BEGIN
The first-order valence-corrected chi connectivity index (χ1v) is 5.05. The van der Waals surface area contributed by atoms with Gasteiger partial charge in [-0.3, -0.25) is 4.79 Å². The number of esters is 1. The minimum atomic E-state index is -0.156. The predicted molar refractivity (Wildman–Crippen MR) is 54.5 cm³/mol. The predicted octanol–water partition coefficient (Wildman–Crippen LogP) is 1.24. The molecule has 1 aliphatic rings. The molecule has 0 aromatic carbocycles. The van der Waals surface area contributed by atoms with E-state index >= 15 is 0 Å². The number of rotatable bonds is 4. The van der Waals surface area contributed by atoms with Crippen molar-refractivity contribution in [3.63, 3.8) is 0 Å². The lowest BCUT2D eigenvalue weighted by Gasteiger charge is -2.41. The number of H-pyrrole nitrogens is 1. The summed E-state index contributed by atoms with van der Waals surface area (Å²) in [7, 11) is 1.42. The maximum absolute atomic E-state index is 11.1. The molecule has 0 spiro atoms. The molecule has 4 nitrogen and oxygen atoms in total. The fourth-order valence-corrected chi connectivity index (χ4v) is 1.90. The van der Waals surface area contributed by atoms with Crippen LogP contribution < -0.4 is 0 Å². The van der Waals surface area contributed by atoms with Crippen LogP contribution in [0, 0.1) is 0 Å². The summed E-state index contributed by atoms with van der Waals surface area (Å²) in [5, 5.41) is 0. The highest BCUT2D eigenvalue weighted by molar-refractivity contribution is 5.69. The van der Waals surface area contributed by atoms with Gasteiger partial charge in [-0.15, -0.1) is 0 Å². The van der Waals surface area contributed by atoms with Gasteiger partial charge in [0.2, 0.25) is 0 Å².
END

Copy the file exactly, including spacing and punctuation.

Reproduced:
The first-order valence-corrected chi connectivity index (χ1v) is 5.05. The van der Waals surface area contributed by atoms with Gasteiger partial charge in [-0.3, -0.25) is 4.79 Å². The number of esters is 1. The minimum atomic E-state index is -0.156. The predicted molar refractivity (Wildman–Crippen MR) is 54.5 cm³/mol. The predicted octanol–water partition coefficient (Wildman–Crippen LogP) is 1.24. The molecule has 1 aliphatic rings. The molecule has 0 aromatic carbocycles. The van der Waals surface area contributed by atoms with E-state index >= 15 is 0 Å². The number of rotatable bonds is 4. The van der Waals surface area contributed by atoms with Crippen molar-refractivity contribution in [3.63, 3.8) is 0 Å². The lowest BCUT2D eigenvalue weighted by Gasteiger charge is -2.41. The number of H-pyrrole nitrogens is 1. The summed E-state index contributed by atoms with van der Waals surface area (Å²) in [7, 11) is 1.42. The maximum absolute atomic E-state index is 11.1. The molecule has 0 spiro atoms. The molecule has 4 nitrogen and oxygen atoms in total. The fourth-order valence-corrected chi connectivity index (χ4v) is 1.90. The van der Waals surface area contributed by atoms with Crippen LogP contribution < -0.4 is 0 Å². The van der Waals surface area contributed by atoms with Crippen LogP contribution in [0, 0.1) is 0 Å². The summed E-state index contributed by atoms with van der Waals surface area (Å²) in [5, 5.41) is 0. The highest BCUT2D eigenvalue weighted by molar-refractivity contribution is 5.69. The van der Waals surface area contributed by atoms with Gasteiger partial charge in [-0.15, -0.1) is 0 Å². The van der Waals surface area contributed by atoms with Gasteiger partial charge in [0.2, 0.25) is 0 Å².